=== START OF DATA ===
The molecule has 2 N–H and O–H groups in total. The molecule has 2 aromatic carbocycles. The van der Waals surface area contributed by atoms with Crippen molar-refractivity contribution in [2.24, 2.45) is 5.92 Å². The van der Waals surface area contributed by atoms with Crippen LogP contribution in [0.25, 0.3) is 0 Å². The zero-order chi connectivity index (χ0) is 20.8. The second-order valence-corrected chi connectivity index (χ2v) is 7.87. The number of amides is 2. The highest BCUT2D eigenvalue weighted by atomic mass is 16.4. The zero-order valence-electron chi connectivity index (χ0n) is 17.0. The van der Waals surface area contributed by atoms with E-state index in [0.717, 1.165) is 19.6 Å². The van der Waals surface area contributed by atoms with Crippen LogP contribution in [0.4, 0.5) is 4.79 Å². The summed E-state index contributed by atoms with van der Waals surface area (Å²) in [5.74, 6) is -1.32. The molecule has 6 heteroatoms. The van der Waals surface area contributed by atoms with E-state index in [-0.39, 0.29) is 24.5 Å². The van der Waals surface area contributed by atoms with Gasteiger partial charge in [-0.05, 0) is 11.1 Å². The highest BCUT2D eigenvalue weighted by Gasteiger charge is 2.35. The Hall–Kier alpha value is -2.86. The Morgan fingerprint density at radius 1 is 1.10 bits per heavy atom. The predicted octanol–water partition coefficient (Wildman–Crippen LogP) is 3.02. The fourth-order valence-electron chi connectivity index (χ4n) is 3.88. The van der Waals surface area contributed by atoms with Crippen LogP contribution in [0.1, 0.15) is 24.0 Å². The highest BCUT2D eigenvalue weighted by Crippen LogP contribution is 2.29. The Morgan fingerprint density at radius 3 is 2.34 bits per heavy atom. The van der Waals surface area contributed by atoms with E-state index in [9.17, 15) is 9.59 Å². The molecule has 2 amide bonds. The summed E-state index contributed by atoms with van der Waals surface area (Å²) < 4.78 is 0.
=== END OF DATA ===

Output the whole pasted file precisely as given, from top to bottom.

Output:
The molecule has 2 N–H and O–H groups in total. The molecule has 2 aromatic carbocycles. The van der Waals surface area contributed by atoms with Crippen molar-refractivity contribution in [2.24, 2.45) is 5.92 Å². The van der Waals surface area contributed by atoms with Crippen LogP contribution in [0.25, 0.3) is 0 Å². The zero-order chi connectivity index (χ0) is 20.8. The second-order valence-corrected chi connectivity index (χ2v) is 7.87. The number of amides is 2. The highest BCUT2D eigenvalue weighted by atomic mass is 16.4. The zero-order valence-electron chi connectivity index (χ0n) is 17.0. The van der Waals surface area contributed by atoms with E-state index in [0.717, 1.165) is 19.6 Å². The van der Waals surface area contributed by atoms with Crippen LogP contribution in [0.4, 0.5) is 4.79 Å². The summed E-state index contributed by atoms with van der Waals surface area (Å²) in [5.74, 6) is -1.32. The molecule has 6 heteroatoms. The van der Waals surface area contributed by atoms with E-state index in [-0.39, 0.29) is 24.5 Å². The van der Waals surface area contributed by atoms with Gasteiger partial charge in [-0.05, 0) is 11.1 Å². The highest BCUT2D eigenvalue weighted by Gasteiger charge is 2.35. The Hall–Kier alpha value is -2.86. The Morgan fingerprint density at radius 1 is 1.10 bits per heavy atom. The predicted octanol–water partition coefficient (Wildman–Crippen LogP) is 3.02. The fourth-order valence-electron chi connectivity index (χ4n) is 3.88. The van der Waals surface area contributed by atoms with Crippen LogP contribution in [0.1, 0.15) is 24.0 Å². The highest BCUT2D eigenvalue weighted by Crippen LogP contribution is 2.29. The Morgan fingerprint density at radius 3 is 2.34 bits per heavy atom. The van der Waals surface area contributed by atoms with E-state index in [9.17, 15) is 9.59 Å². The molecule has 2 amide bonds. The summed E-state index contributed by atoms with van der Waals surface area (Å²) < 4.78 is 0.